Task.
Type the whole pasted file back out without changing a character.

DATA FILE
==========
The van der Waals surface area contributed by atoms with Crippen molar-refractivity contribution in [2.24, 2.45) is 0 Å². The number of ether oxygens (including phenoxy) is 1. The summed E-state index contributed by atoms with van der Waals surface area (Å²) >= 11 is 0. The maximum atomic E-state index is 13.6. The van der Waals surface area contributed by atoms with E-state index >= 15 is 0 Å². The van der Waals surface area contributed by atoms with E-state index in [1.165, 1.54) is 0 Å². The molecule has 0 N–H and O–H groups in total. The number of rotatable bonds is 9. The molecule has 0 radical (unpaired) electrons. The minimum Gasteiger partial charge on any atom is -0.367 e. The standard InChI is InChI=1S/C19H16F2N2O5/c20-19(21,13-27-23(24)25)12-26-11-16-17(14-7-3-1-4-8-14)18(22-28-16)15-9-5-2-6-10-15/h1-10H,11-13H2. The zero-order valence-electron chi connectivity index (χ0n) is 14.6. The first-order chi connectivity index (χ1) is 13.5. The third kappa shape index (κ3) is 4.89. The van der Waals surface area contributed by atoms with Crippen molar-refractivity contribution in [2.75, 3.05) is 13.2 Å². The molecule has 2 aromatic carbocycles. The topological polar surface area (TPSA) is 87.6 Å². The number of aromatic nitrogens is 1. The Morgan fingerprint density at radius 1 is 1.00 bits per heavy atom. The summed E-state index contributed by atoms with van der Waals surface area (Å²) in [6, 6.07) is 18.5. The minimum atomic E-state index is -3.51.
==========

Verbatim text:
The van der Waals surface area contributed by atoms with Crippen molar-refractivity contribution in [2.24, 2.45) is 0 Å². The number of ether oxygens (including phenoxy) is 1. The summed E-state index contributed by atoms with van der Waals surface area (Å²) >= 11 is 0. The maximum atomic E-state index is 13.6. The van der Waals surface area contributed by atoms with E-state index >= 15 is 0 Å². The van der Waals surface area contributed by atoms with E-state index in [1.165, 1.54) is 0 Å². The molecule has 0 N–H and O–H groups in total. The number of rotatable bonds is 9. The molecule has 0 radical (unpaired) electrons. The minimum Gasteiger partial charge on any atom is -0.367 e. The standard InChI is InChI=1S/C19H16F2N2O5/c20-19(21,13-27-23(24)25)12-26-11-16-17(14-7-3-1-4-8-14)18(22-28-16)15-9-5-2-6-10-15/h1-10H,11-13H2. The zero-order valence-electron chi connectivity index (χ0n) is 14.6. The first-order chi connectivity index (χ1) is 13.5. The third kappa shape index (κ3) is 4.89. The van der Waals surface area contributed by atoms with Crippen molar-refractivity contribution in [2.75, 3.05) is 13.2 Å². The molecule has 2 aromatic carbocycles. The topological polar surface area (TPSA) is 87.6 Å². The number of aromatic nitrogens is 1. The Morgan fingerprint density at radius 1 is 1.00 bits per heavy atom. The summed E-state index contributed by atoms with van der Waals surface area (Å²) in [6, 6.07) is 18.5. The minimum atomic E-state index is -3.51.